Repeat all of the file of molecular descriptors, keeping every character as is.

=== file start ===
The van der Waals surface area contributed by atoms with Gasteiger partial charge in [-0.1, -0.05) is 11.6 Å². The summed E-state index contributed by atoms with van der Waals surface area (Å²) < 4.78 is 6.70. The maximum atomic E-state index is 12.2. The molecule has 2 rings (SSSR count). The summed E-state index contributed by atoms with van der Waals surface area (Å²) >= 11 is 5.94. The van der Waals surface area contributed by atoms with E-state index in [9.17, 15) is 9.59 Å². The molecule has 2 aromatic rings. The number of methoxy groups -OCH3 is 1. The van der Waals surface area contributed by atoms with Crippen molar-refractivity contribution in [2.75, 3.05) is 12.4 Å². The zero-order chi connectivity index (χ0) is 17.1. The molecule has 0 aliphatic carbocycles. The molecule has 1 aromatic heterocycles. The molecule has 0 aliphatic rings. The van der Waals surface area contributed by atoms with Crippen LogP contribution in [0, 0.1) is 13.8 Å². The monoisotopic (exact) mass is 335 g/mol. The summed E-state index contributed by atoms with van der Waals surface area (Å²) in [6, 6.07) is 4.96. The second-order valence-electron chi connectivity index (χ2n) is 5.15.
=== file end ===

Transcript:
The van der Waals surface area contributed by atoms with Gasteiger partial charge in [-0.1, -0.05) is 11.6 Å². The summed E-state index contributed by atoms with van der Waals surface area (Å²) < 4.78 is 6.70. The maximum atomic E-state index is 12.2. The molecule has 2 rings (SSSR count). The summed E-state index contributed by atoms with van der Waals surface area (Å²) >= 11 is 5.94. The van der Waals surface area contributed by atoms with E-state index in [9.17, 15) is 9.59 Å². The molecule has 2 aromatic rings. The number of methoxy groups -OCH3 is 1. The van der Waals surface area contributed by atoms with Crippen molar-refractivity contribution in [2.75, 3.05) is 12.4 Å². The zero-order chi connectivity index (χ0) is 17.1. The molecule has 0 aliphatic carbocycles. The molecule has 1 aromatic heterocycles. The molecule has 0 aliphatic rings. The van der Waals surface area contributed by atoms with Crippen LogP contribution in [0, 0.1) is 13.8 Å². The monoisotopic (exact) mass is 335 g/mol. The summed E-state index contributed by atoms with van der Waals surface area (Å²) in [6, 6.07) is 4.96. The second-order valence-electron chi connectivity index (χ2n) is 5.15.